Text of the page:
61 Permanent Magnet Machines

Machines that use magnets to produce air-gap magnetic flux instead of field coils, as in DC commutator machines, or the magnetizing component of stator current, as in induction machines, are permanent magnet (PM) machines. This configuration eliminates rotor copper loss as well as the need for maintenance of the field exciting circuit. PM machines can be broadly classified into two categories:

• Synchronous machines (PMSMs): These machines have a uniformly rotating stator field as in induction machines. Induced waveforms are sinusoidal, and hence, dq transformation and vector control are possible.

• Trapezoidal or square-wave machines: These are also known as brushless DC or electronically commutated machines. Induced voltages are trapezoidal in nature. The stator field is switched in discrete steps with squarewave pulses.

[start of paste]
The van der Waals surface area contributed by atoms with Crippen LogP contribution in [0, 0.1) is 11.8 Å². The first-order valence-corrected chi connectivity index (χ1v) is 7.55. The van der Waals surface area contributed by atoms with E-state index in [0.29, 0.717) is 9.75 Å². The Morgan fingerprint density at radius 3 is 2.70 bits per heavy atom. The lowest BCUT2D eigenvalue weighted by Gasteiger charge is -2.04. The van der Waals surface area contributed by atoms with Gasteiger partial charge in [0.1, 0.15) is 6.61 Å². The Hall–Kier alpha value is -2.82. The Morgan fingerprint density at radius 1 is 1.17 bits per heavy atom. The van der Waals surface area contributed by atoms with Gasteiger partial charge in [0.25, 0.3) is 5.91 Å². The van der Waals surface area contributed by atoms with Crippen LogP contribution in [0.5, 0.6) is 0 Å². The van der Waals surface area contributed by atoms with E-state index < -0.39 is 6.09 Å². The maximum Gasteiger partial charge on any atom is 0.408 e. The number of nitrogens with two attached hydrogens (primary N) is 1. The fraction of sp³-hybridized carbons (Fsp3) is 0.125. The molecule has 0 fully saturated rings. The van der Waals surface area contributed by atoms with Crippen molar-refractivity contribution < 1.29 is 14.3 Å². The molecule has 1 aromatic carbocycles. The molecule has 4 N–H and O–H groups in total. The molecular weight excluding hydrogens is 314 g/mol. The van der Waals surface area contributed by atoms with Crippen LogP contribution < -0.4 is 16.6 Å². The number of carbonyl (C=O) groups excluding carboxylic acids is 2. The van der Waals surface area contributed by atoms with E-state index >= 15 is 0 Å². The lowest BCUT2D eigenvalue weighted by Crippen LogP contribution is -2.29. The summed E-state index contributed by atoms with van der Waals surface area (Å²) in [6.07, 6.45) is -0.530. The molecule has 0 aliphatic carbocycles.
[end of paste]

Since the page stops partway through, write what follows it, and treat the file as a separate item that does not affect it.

There are several advantages of using permanent magnets for providing excitation in AC machines. Permanent magnets provide a loss-free excitation in a compact way without complications of connections to the external stationary electric circuits. This is especially true for smaller machines, because there is always an excitation penalty associated with providing the rotor field through electrical circuits. Large synchronous machines use rotor conductors to provide the excitation, because the losses in the exciter circuit, referred to as the excitation penalty, are small, especially when compared to the high costs of magnets. For smaller machines, the mmf required is small, and the resistive effects often become comparable and dominating, resulting in lower efficiency. The smaller cross-sectional area of the windings for small power machines further deteriorates the resistive loss effect. Moreover, the cross-sectional area available for winding decreases as the motor size gets smaller. The loss-free excitation of PM in smaller machines with a compact area is a plus, with the only drawback being the high costs of the permanent magnets. Nevertheless, PM machines are a strong contender for EV and HEV drives, despite their larger size. The factors guiding the trend are excellent performance and high power density achievable from PM drives. Cost is not yet the prime consideration, when acceptance of the EV and the HEV by the people is still at a hesitation stage.

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